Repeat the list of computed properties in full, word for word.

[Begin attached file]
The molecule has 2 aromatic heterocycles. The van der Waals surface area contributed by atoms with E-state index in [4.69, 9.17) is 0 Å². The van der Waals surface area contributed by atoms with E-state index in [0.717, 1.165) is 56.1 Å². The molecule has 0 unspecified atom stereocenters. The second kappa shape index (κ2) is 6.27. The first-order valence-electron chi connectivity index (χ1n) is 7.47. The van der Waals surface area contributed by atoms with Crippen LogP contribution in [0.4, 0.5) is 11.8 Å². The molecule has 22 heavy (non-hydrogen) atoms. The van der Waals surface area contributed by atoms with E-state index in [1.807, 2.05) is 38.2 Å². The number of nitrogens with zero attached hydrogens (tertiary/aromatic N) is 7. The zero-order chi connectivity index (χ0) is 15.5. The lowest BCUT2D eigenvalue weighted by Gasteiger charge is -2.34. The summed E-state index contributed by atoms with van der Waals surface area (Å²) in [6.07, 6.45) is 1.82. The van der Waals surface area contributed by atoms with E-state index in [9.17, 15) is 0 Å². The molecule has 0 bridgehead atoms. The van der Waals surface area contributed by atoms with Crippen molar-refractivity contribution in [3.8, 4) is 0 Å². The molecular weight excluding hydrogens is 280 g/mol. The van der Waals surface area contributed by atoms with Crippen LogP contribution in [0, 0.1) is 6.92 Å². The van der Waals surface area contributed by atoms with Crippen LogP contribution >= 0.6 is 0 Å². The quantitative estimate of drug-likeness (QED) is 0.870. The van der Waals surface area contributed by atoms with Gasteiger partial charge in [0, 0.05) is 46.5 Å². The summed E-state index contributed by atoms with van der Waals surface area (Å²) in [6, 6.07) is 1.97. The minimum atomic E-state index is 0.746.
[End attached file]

The molecule has 2 aromatic heterocycles. The van der Waals surface area contributed by atoms with E-state index in [4.69, 9.17) is 0 Å². The van der Waals surface area contributed by atoms with E-state index in [0.717, 1.165) is 56.1 Å². The molecule has 0 unspecified atom stereocenters. The second kappa shape index (κ2) is 6.27. The first-order valence-electron chi connectivity index (χ1n) is 7.47. The van der Waals surface area contributed by atoms with Crippen LogP contribution in [0.4, 0.5) is 11.8 Å². The molecule has 22 heavy (non-hydrogen) atoms. The van der Waals surface area contributed by atoms with E-state index in [1.807, 2.05) is 38.2 Å². The number of nitrogens with zero attached hydrogens (tertiary/aromatic N) is 7. The zero-order chi connectivity index (χ0) is 15.5. The lowest BCUT2D eigenvalue weighted by Gasteiger charge is -2.34. The summed E-state index contributed by atoms with van der Waals surface area (Å²) in [6.07, 6.45) is 1.82. The van der Waals surface area contributed by atoms with E-state index in [9.17, 15) is 0 Å². The molecule has 0 bridgehead atoms. The van der Waals surface area contributed by atoms with Crippen molar-refractivity contribution in [3.8, 4) is 0 Å². The molecular weight excluding hydrogens is 280 g/mol. The van der Waals surface area contributed by atoms with Crippen LogP contribution in [0, 0.1) is 6.92 Å². The van der Waals surface area contributed by atoms with Crippen LogP contribution >= 0.6 is 0 Å². The quantitative estimate of drug-likeness (QED) is 0.870. The van der Waals surface area contributed by atoms with Gasteiger partial charge in [0, 0.05) is 46.5 Å². The summed E-state index contributed by atoms with van der Waals surface area (Å²) in [6, 6.07) is 1.97. The minimum atomic E-state index is 0.746.